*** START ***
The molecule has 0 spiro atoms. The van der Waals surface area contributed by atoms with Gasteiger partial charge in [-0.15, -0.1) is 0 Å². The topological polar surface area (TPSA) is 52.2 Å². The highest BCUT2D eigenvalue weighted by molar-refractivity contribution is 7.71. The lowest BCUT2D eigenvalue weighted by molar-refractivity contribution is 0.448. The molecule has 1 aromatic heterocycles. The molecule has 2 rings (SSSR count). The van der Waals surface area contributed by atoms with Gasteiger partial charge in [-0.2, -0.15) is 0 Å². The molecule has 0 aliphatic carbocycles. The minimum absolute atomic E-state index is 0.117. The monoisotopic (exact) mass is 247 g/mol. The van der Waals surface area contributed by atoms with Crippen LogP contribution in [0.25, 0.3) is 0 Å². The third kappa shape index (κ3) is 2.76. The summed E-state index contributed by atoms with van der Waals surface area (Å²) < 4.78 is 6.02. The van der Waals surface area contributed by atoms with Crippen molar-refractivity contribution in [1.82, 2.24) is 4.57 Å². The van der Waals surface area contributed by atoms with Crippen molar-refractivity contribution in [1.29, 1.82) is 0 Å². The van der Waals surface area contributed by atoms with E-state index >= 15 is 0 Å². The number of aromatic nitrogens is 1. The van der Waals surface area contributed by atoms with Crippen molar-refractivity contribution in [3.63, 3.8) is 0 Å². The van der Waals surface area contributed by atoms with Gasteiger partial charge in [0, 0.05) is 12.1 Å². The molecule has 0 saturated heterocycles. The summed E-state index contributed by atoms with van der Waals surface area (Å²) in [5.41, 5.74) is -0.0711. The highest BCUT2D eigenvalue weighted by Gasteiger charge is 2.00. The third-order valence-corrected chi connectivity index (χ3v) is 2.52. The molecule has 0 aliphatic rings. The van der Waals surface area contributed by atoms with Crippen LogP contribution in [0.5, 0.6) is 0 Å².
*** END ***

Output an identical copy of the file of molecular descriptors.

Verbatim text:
The molecule has 0 spiro atoms. The van der Waals surface area contributed by atoms with Gasteiger partial charge in [-0.15, -0.1) is 0 Å². The topological polar surface area (TPSA) is 52.2 Å². The highest BCUT2D eigenvalue weighted by molar-refractivity contribution is 7.71. The lowest BCUT2D eigenvalue weighted by molar-refractivity contribution is 0.448. The molecule has 1 aromatic heterocycles. The molecule has 2 rings (SSSR count). The van der Waals surface area contributed by atoms with Gasteiger partial charge in [-0.2, -0.15) is 0 Å². The molecule has 0 aliphatic carbocycles. The minimum absolute atomic E-state index is 0.117. The monoisotopic (exact) mass is 247 g/mol. The van der Waals surface area contributed by atoms with Crippen LogP contribution in [0.25, 0.3) is 0 Å². The third kappa shape index (κ3) is 2.76. The summed E-state index contributed by atoms with van der Waals surface area (Å²) < 4.78 is 6.02. The van der Waals surface area contributed by atoms with Crippen molar-refractivity contribution in [1.82, 2.24) is 4.57 Å². The van der Waals surface area contributed by atoms with Crippen molar-refractivity contribution in [1.29, 1.82) is 0 Å². The van der Waals surface area contributed by atoms with E-state index >= 15 is 0 Å². The number of aromatic nitrogens is 1. The van der Waals surface area contributed by atoms with Crippen molar-refractivity contribution in [3.63, 3.8) is 0 Å². The van der Waals surface area contributed by atoms with Gasteiger partial charge in [0, 0.05) is 12.1 Å². The molecule has 0 saturated heterocycles. The summed E-state index contributed by atoms with van der Waals surface area (Å²) in [5.41, 5.74) is -0.0711. The highest BCUT2D eigenvalue weighted by Gasteiger charge is 2.00. The third-order valence-corrected chi connectivity index (χ3v) is 2.52. The molecule has 0 aliphatic rings. The van der Waals surface area contributed by atoms with Crippen LogP contribution in [0.5, 0.6) is 0 Å².